Over the past few years as I gain more and more experience in not only building software and products but also in leading teams and projects…
If you are looking at hiring developers, check out my article on this subject.
The goal or the dream of working on your own startup is always full of excitement. And apart from some rare cases such as Dropbox, you probably need one or more co-founders to work with you on The Next Big Thing ™.
Problem is, how do you (as a non-technical co-founder) find us? Or more specifically, how do you talk us into working with you instead of some other billion-dollar ideas?
To answer this question, we need to first ask, is there a billion-dollar idea? The short answer is: NO.
Well, that’s not entirely true. I believe - idea, by itself, is worthless.
You will be surprised by the number of people contacting us and wanting to build a better Paypal or a better Amazon, without a concrete plan.
A more worthwhile idea should contain not only the end goal of the project, but also a plan to reach the goal. What should we ship in the Minimal Viable Product? What are our marketing channels? What metrics should we look at? How do we use social media to our advantage? etc, etc.
Apple is pretty much started by Wozniak as the technical co-founder and Steve Jobs as the idea/business co-founder.
Let’s think about this for a second.
Steve Jobs did not just have ideas. Very early on, he persuaded Wozniak to produce and sell Apple I so they have some capital. Jobs was building the foundation. Without the foundation, there will be no failure or success to come.
On the other hand, Wozniak had no intention to become an entrepreneur, he was happy to stay as an engineer even after the early Apple success. Nowadays though, most of us techies are much more ambitious than that.
Ideally, as the technical co-founder, I would be doing most of Wozniak’s work, and both you and I would be doing Steve Job’s work.
Drawing from my personal experience, as a technical person, there are a few key attributes I look for in a co-founder (technical or otherwise).
"Excuse me? Aren’t you the technical co-founder? Why are you looking for my technical ability?" You ask.
That is right. Even if you are not a developer by trade, having a certain degree of understanding of technologies is still crucial to most modern, web-based projects.
We all learnt physics and chemistry in high school even though most of us don’t require the knowledge in our day to day life. Let’s treat coding the same. Learn how to code will not only give you insights to how we solve problems, but will also close the communication gap between you and your technical co-founder.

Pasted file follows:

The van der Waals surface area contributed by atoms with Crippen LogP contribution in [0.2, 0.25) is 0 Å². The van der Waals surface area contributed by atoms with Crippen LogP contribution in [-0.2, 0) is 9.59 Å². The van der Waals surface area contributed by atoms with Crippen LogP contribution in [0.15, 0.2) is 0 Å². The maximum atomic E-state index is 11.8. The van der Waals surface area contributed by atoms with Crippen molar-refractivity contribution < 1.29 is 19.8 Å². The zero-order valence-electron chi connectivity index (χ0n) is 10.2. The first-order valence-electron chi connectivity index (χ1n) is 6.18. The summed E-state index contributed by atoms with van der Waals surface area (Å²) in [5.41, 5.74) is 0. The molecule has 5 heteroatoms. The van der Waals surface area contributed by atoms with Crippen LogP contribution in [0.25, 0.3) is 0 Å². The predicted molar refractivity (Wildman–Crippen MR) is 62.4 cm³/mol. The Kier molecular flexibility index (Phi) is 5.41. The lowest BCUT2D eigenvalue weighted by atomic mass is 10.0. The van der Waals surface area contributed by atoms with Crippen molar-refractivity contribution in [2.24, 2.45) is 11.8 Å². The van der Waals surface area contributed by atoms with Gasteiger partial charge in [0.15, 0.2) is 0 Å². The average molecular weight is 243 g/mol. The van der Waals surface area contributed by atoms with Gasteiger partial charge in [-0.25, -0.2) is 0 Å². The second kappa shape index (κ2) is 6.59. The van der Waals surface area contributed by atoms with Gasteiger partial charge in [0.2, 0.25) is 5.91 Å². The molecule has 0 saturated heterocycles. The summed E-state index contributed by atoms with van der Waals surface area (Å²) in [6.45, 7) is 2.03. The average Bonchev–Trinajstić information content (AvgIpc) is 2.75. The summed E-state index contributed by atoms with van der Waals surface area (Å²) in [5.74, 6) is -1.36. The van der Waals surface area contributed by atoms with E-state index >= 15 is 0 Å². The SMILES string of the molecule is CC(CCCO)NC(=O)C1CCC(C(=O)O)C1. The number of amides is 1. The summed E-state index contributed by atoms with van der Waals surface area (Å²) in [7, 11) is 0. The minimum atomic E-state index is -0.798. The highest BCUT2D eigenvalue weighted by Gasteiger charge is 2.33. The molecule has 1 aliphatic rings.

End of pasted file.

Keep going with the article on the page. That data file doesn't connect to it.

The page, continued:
Wozniak is obsessed with electrical engineering and gadgets, Steve Jobs was obsessed with computer typefaces, good user experience and beautiful hardware.
What are you obsessed with?
Only when you are obsessed with something, can you answer questions like "what annoys you so much?"
As I wrote in an ealier article:
Inventions and innovations aren’t born out of happiness, they are born out of frustration, anger and sometimes, curiosity.
In web-based projects, it is surprisingly easy to have "what if …?" scenarios. Not sure which sign up form will have a higher conversion rate? Easy, just make two or more of them and run A/B tests.
Sometimes, as developers, we are so in the zone that we would keep on building stuff the way we envisioned. You will need to step in, pull us out, and say "hey, have you thought about …? What if …?"
Flickr as it is today would never have existed if the founders didn’t raise the question of "hey, how about doing just the photo uploading and sharing features?"
"This is shit!" "We can’t ship this!" If the product stinks, say so, and find ways to improve it. An MVP should always be half-polished, not half-arsed.
The original iPhone was shipped without 3rd party native apps support, or multi-tasking - it wasn’t ideal, but they didn’t effect the core user experience. Now look at PlayBook, it has the features most Android devices have, but the core user experience is so bad that the product never took off. If someone at RIM’s top management had the same obsession on user experience as Steve Job’s, PlayBook would never have shipped in such a bad shape.
Are you in this for the money? Or for something else? Wealth is rarely a good motivation for creating great products.
"It can potentially generate massive revenue and profit" is a big red flag to me when someone pitches their projects.
These are the key attributes I look for. Things like people connections and experience are also important but not essential. What about you? Do you look for any particular attributes in your potential co-founder(s)?